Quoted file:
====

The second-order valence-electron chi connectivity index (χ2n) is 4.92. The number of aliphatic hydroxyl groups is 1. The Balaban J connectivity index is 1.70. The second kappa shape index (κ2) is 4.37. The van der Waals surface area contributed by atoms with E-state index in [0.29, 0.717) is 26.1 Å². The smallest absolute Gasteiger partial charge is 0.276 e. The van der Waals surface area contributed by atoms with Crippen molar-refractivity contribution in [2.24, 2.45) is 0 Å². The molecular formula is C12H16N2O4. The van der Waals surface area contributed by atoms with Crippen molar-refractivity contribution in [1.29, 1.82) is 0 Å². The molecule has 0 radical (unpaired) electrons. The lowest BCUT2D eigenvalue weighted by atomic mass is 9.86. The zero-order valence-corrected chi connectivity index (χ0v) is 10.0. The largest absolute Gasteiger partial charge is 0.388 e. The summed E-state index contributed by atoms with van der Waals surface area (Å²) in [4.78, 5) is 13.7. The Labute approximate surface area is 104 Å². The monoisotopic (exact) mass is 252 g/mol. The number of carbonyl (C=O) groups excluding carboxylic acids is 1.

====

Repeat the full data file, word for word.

The second-order valence-electron chi connectivity index (χ2n) is 4.92. The number of aliphatic hydroxyl groups is 1. The Balaban J connectivity index is 1.70. The second kappa shape index (κ2) is 4.37. The van der Waals surface area contributed by atoms with E-state index in [0.29, 0.717) is 26.1 Å². The smallest absolute Gasteiger partial charge is 0.276 e. The van der Waals surface area contributed by atoms with Crippen molar-refractivity contribution in [2.24, 2.45) is 0 Å². The molecular formula is C12H16N2O4. The van der Waals surface area contributed by atoms with Crippen molar-refractivity contribution in [1.29, 1.82) is 0 Å². The molecule has 0 radical (unpaired) electrons. The lowest BCUT2D eigenvalue weighted by atomic mass is 9.86. The zero-order valence-corrected chi connectivity index (χ0v) is 10.0. The largest absolute Gasteiger partial charge is 0.388 e. The summed E-state index contributed by atoms with van der Waals surface area (Å²) in [4.78, 5) is 13.7. The Labute approximate surface area is 104 Å². The monoisotopic (exact) mass is 252 g/mol. The number of carbonyl (C=O) groups excluding carboxylic acids is 1.